Before you can put together an effective CRM, you need to understand what your organisation actually does and, more importantly, how it does it.
STEP 1: Understand your business’s needs
Map the workflows and how your departments interact around the customer and with each other. What information do they need to collect? What channels do you utilise? How can you differentiate between different prospect and customer groups? How do you deliver your products? Who’s involved and when?
The way that businesses deliver products and services is unique, so your CRM (even with loads of out-of-the-box functionality, modules and standardised workflows) will need to be adaptable to meet your approach.
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STEP 2: Understand users’ needs
The difficulty in the past has been being able to customise interfaces to meet each user’s needs. The range of reasons that someone might want to store some snippet of information and what he or she wants to do with it is different for each role.
That’s not even to mention Project Managers, Call Centre Staff, Technical departments and anyone else within your business who might need access to customer information.
The point is that to make sure that a CRM is used and that it’s efficient and effective to do so, there needs to be an interface that enables that person to easily store and use the information that they need, simply. Any resistance and people will look for shortcuts around it, losing data and insights that could be used by other areas of the organisation to provide an amazing customer experience.
Read More: Should You Choose Open Source CRM?
STEP 3: Understand your future customers’ needs
It’s essential to remember why you’re using a CRM, as it’s not just about providing an effective and efficient platform for tracking sales performance – it’s about being able to meet your clients’ needs.
Providing a consistent customer experience through every channel isn’t simple.
If someone is exclusively looking at certain services on your website and has previously spoken to a member of your Customer Services team, then no matter how they reach out to your business again, they shouldn’t have to go through the same questions and procedures again. Even if they’re visiting your website, it should be dynamic and deliver them the content that you know they’re interested in and could convert them into a client.
You need to:
- Plot customer/contact pathways
- Profile interest areas and create customer personas
- Examine the content that you offer and map it to your sales cycle
- Look at customer follow-up plans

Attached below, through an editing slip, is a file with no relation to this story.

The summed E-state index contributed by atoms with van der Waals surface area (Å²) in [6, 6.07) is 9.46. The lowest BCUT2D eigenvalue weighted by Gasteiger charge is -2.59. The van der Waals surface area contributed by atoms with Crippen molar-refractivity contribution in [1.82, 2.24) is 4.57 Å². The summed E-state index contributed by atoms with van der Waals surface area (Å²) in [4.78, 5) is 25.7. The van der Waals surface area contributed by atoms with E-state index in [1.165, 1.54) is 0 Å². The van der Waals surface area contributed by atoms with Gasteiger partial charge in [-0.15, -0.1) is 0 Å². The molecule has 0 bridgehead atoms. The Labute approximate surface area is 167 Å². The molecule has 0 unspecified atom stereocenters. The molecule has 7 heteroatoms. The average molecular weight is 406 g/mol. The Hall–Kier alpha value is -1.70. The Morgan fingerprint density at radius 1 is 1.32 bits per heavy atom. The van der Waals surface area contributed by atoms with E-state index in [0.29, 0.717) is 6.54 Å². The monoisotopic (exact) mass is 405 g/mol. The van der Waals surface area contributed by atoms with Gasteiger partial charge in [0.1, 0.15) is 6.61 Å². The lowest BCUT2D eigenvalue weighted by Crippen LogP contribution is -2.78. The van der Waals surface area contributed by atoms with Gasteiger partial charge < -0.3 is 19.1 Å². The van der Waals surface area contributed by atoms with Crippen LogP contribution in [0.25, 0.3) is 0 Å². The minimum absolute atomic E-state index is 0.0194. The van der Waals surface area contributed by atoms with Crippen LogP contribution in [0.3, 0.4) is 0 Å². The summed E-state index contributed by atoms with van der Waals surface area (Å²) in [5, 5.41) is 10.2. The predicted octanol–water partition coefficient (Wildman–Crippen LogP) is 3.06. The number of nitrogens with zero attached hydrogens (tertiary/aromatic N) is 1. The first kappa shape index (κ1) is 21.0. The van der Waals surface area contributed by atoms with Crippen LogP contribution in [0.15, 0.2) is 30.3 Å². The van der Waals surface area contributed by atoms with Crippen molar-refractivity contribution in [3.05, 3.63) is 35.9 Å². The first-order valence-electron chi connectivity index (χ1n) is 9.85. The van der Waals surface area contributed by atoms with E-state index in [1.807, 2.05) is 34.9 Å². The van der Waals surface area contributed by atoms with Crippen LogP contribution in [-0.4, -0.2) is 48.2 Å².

- Think about the different needs of your small client, key accounts and prospects (content, comms, routes etc.)
- Interview Call Centre/Customer Service teams and discover what’s frequently coming up.
It’s important to align all the moving parts to give your customer what they want so that no matter how they communicate with your business, they can receive a tailored response.
There’s no one-size-fits-all here, as every organisation is unique. You need to step back and ask yourself if you’re serving your prospects’ and customers’ needs effectively – are you giving them all you can?
STEP 4: Define your vision and pick the right system
After collecting all the information in your previous steps, you should be in a position to define the future vision for your system: what you want it to achieve and how it will integrate with your business.
With this vision defined you can take a look at the market and what solutions are available – there are many options out there with different merits, all with widely ranging price tags and technology requirements.
Reading analyst reports from the likes of Gartner, Ovum and Forrester can help you to understand the marketplace and the strengths/weaknesses of the major players in the field, but it’s important to find the right solution for your organisation.
There are also plenty of people and businesses out there who can support you in selecting the right system, as well as the steps that have occurred before (and after) you’ve got to this point. They can often get you the best price with the CRM provider directly due to the relationship that they have with them, so engaging with us(!) or other providers can be a useful first step.
STEP 5: Make a plan and share it
So you should have a map of your systems, have explored how they integrate, decided what sort of experience you want to give your customers and have selected the right CRM system for your business – you can now define the strategy:
- Who will be involved?
- What systems will you integrate?
- How will you test it?
- How will you roll it out?
- What staff training do you require?
- What are the metrics to identify success?
- When will you review its performance?
Perhaps the most important bit of all of this is to get your organisation’s employees on board; they need to feel involved with the process, informed of the benefits to them personally, and capable of utilising the new system to its full potential.
There is almost always resistance to changes such as this within any organisation and CRM deployments generally succeed or fail based on the response of the masses.
Staff counsels advising the steering group throughout the entire CRM review, design and deployment phases are the best way to avoid this common pitfall – information is power.